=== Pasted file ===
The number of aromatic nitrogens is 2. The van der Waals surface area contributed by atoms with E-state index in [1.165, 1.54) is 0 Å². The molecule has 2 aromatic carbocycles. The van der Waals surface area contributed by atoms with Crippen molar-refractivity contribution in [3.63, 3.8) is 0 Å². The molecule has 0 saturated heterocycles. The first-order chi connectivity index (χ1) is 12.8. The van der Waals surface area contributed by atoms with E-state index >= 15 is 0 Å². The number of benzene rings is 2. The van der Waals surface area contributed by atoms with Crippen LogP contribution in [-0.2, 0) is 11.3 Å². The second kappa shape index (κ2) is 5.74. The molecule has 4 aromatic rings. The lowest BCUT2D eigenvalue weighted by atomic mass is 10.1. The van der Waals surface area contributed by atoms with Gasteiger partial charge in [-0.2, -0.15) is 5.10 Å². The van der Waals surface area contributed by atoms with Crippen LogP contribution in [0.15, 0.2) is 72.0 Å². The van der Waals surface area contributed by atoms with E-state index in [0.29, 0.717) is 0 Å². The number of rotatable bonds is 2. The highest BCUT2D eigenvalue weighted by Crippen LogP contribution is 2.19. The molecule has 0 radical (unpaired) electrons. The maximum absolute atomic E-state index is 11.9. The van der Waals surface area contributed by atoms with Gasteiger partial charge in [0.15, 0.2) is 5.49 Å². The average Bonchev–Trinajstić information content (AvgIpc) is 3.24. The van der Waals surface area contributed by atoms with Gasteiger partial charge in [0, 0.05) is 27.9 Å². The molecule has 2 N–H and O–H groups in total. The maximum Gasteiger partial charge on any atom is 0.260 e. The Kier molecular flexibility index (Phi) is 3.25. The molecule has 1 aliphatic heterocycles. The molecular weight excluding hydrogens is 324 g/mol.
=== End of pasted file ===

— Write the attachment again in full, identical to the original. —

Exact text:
The number of aromatic nitrogens is 2. The van der Waals surface area contributed by atoms with E-state index in [1.165, 1.54) is 0 Å². The molecule has 2 aromatic carbocycles. The van der Waals surface area contributed by atoms with Crippen molar-refractivity contribution in [3.63, 3.8) is 0 Å². The molecule has 0 saturated heterocycles. The first-order chi connectivity index (χ1) is 12.8. The van der Waals surface area contributed by atoms with E-state index >= 15 is 0 Å². The number of benzene rings is 2. The van der Waals surface area contributed by atoms with Crippen LogP contribution in [-0.2, 0) is 11.3 Å². The second kappa shape index (κ2) is 5.74. The molecule has 4 aromatic rings. The lowest BCUT2D eigenvalue weighted by atomic mass is 10.1. The van der Waals surface area contributed by atoms with Gasteiger partial charge in [-0.2, -0.15) is 5.10 Å². The van der Waals surface area contributed by atoms with Crippen LogP contribution in [0.15, 0.2) is 72.0 Å². The van der Waals surface area contributed by atoms with E-state index in [0.29, 0.717) is 0 Å². The number of rotatable bonds is 2. The highest BCUT2D eigenvalue weighted by Crippen LogP contribution is 2.19. The molecule has 0 radical (unpaired) electrons. The maximum absolute atomic E-state index is 11.9. The van der Waals surface area contributed by atoms with Gasteiger partial charge in [0.15, 0.2) is 5.49 Å². The average Bonchev–Trinajstić information content (AvgIpc) is 3.24. The van der Waals surface area contributed by atoms with Gasteiger partial charge in [0, 0.05) is 27.9 Å². The molecule has 2 N–H and O–H groups in total. The maximum Gasteiger partial charge on any atom is 0.260 e. The Kier molecular flexibility index (Phi) is 3.25. The molecule has 1 aliphatic heterocycles. The molecular weight excluding hydrogens is 324 g/mol.